Townsend, Tennessee - Fly Fishing in the Great Smoky Mountains National Park, East Tennessee and Western North Carolina

Welcome to the Fishing Report.  It is cloudy and 70 degrees this morning.  Everything is soaked.  We had 3 ½ inches of water in our rain gauge this morning.  I believe it.  Though last nights storms were scattered, it appears we were hit by every one of them.  I woke several times during the night to thunder and rain.

Little River is muddy and high.  It is still rising.  Who knows how far it will go before the crest.  Right now, flow is 1,040 cubic feet per second (cfs) or 3.56 feet on the gauge.  Median flow for this date is 124 cfs.  The water is muddy.  The spring creek that runs through our property is muddy and high.  The city drainage system is muddy. 

Frank, one of our policemen was parked next to the swinging bridge.  They keep an eye on the river when something like this happens.  Across the river from where he was parked is Dark Island.  This strip of homes that were built right next to each other can be cut off from the mainland by high water.  At times, the swinging bridge is the only means of escape over into Townsend. 

Adding insult to injury, there is a good chance for more thunderstorms through tomorrow night.

Some streams in the Smoky Mountains were hammered just like us and others were not, or not yet.  The Little Pigeon gauge looks about like ours, 3.39 feet and rising straight up.  The water is beginning to rise a little at Cataloochee Creek.  I checked that gauge early this morning and everything looked normal.  The gauge at Ononaluftee River rose some but it has presently crested.  It appears Tellico River was missed.  There is no change in flow there right now.  That may change.

So, you are going to find many streams in the Smokies blown out and you might find some that are fishable.  Right now, I would not consider wading at all in Little River unless one of the prongs was missed by the rain. 

Before planning your fishing vacation to Townsend this weekend, keep an eye on this report and I will update it as needed.

Paula and I fished the Little Tennessee River yesterday.  We got up at 4:00 am and launched the boat at 6:30 am.  Something seemed strange.  There was almost no visible fish activity.  There was no activity.  We only saw two trucks at the ramp.  We didn’t see smallmouth bass, trout, bluegill or minnows.  There was no movement on the water.  We did see a bald eagle.

Fishing was very slow, probably slower than it’s been all year.  I did not catch one smallmouth bass.  Paula read her kindle and lounged in the bow of the boat.  I tried fishing at several depths.  I used Byron’s Knuckleheads on top, Black Wooly Buggers down deep and Puglisi Threadfin Shad patterns at all depths.  Nothing!  We found abandoned shellcracker beds with no fish on them.  I didn’t even catch a bluegill.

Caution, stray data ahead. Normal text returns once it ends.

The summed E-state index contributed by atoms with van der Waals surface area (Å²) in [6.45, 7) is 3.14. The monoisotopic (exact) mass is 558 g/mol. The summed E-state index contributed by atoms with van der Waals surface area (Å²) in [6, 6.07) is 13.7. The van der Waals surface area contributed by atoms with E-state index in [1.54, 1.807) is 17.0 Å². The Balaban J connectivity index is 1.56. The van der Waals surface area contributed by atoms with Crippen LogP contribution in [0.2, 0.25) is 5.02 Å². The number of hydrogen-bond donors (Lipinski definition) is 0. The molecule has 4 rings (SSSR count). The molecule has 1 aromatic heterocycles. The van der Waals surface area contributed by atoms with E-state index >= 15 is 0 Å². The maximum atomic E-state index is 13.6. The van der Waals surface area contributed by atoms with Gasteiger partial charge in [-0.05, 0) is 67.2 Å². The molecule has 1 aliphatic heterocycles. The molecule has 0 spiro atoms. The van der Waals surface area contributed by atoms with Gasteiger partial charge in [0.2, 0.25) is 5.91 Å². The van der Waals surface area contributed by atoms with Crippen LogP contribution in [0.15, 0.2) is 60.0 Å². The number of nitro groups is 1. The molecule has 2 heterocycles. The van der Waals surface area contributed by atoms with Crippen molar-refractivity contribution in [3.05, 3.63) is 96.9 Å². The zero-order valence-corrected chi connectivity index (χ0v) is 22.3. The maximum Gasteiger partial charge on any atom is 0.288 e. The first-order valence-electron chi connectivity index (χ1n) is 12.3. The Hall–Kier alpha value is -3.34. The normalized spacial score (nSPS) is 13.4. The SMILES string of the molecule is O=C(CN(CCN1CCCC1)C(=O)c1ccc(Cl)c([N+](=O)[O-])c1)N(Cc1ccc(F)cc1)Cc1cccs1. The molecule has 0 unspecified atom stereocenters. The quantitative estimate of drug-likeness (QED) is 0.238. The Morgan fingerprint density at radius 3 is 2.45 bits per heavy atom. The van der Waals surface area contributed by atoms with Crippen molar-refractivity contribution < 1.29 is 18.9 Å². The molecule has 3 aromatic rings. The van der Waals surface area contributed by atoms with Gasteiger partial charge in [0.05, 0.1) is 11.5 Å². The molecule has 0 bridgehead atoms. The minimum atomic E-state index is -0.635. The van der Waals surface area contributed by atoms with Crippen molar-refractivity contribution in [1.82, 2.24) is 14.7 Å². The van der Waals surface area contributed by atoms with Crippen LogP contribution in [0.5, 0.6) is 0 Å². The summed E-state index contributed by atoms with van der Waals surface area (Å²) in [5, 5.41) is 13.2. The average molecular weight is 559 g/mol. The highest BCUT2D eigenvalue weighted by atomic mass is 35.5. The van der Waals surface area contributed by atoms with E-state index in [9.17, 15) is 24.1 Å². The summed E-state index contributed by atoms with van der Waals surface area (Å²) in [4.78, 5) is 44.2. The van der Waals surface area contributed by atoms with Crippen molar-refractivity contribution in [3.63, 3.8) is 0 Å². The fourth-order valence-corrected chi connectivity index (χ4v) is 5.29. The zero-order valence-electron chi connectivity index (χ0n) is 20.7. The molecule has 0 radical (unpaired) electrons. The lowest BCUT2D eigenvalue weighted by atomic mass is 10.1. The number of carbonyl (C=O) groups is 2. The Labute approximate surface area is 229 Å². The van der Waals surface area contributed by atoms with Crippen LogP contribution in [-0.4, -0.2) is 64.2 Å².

Finally, a fish hit a wooly bugger where I was fishing in an area that I had never fished before.  At first I thought it was a smallmouth bass.  The fish turned out to be a yellow perch, a big one.  That was the first yellow perch I have ever caught.  Since they have a reputation as excellent table fare, I thumped him in the head and Paula put the fish in our cooler.

When we got home, Paula was in the kitchen watching a video on how to clean a yellow perch.  Some young guy was doing things to a dead fish I had never seen before.  First, he clipped all the fins with scissors.  Then he cut off the head.  After that, he sliced the skin down the backbone and using his fingers, pulled the skin off the carcass. 

I decided to do things my way.  I’ve cleaned thousands of fish.  I am at least three times as old as that kid.  After getting stuck by fins several times I did get out some kitchen shears and cut those off.  Then, I used a spoon to scale the fish on a cutting board at the kitchen sink.  Those scales would not come off.  I found my Troutfest knife which has a scale-blade on it.  That should work.  Nope, the scales would not come off.  Finally, I gave up and did everything that kid did in the video.  We are going to eat the fish tonight.

I froze the head and entrails to use for bait in a crawfish trap.

I knew this was a large yellow perch based on pictures I have seen.  I looked online to see what the Tennessee state record is for this species.  It turns out the record is 15.5”.  I measured mine.  It was 13 inches long.  Hey, I missed the record by only 2 ½ inches.  The state record was not caught on a fly rod so maybe I was holding a line class state record on the fly.  It doesn’t matter. 

I release almost everything I catch, especially trout and smallmouth bass.  I have never kept a smallmouth bass and probably never will. I do wish we had taken a picture of this trophy fish.

Yellow perch are not native to Tennessee.  I checked the TWRA website to see what they had to say.  According to them, some yellow perch migrated down the Ohio River, swam though locks and found their way to Tennessee.  These fish have also been found in impoundments that don’t have locks.  The perch can’t swim up a TVA or Corps of Engineers Dam.  According to what I read on this website, TWRA fisheries folks believe they fish were introduced, probably by people from the Midwest who moved here to retire.  Yellow perch, though non-native or exotic as they say, are not considered to be a nuisance species. 

I hope you can find some fishable water today.  It is not here in Townsend.  We’ll see plenty of cars and trucks with kayaks attached today.  Surely there won’t be people tubing.  We may have some rescues today.  That happens often when the river is this high during the tubing season. The tubing outfitters won’t let people go today.  It’s the independents we have to worry about.

Have a great day and thank you for being here with us.

Byron Begley
June 27, 2013

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